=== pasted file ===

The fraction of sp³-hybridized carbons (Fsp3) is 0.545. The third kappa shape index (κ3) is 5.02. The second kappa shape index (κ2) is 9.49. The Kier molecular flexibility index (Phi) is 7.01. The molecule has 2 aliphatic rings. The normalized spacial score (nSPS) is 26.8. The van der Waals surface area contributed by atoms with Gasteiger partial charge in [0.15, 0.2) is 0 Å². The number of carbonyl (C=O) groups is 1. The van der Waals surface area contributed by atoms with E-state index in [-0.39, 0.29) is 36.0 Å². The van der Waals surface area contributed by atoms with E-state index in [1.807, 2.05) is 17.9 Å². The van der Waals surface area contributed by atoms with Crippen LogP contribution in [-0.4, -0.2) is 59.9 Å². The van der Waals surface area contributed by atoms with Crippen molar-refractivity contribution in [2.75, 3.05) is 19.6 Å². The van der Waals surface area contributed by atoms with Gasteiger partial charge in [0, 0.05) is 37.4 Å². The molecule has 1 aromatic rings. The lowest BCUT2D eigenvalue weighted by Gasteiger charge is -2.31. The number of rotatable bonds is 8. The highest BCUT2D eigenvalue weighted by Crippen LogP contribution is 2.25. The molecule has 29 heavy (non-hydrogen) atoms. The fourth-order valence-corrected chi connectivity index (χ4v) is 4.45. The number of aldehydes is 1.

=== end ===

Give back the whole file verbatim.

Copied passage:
The fraction of sp³-hybridized carbons (Fsp3) is 0.545. The third kappa shape index (κ3) is 5.02. The second kappa shape index (κ2) is 9.49. The Kier molecular flexibility index (Phi) is 7.01. The molecule has 2 aliphatic rings. The normalized spacial score (nSPS) is 26.8. The van der Waals surface area contributed by atoms with Gasteiger partial charge in [0.15, 0.2) is 0 Å². The number of carbonyl (C=O) groups is 1. The van der Waals surface area contributed by atoms with E-state index in [-0.39, 0.29) is 36.0 Å². The van der Waals surface area contributed by atoms with E-state index in [1.807, 2.05) is 17.9 Å². The van der Waals surface area contributed by atoms with Crippen LogP contribution in [-0.4, -0.2) is 59.9 Å². The van der Waals surface area contributed by atoms with Crippen molar-refractivity contribution in [2.75, 3.05) is 19.6 Å². The van der Waals surface area contributed by atoms with Gasteiger partial charge in [0, 0.05) is 37.4 Å². The molecule has 1 aromatic rings. The lowest BCUT2D eigenvalue weighted by Gasteiger charge is -2.31. The number of rotatable bonds is 8. The highest BCUT2D eigenvalue weighted by Crippen LogP contribution is 2.25. The molecule has 29 heavy (non-hydrogen) atoms. The fourth-order valence-corrected chi connectivity index (χ4v) is 4.45. The number of aldehydes is 1.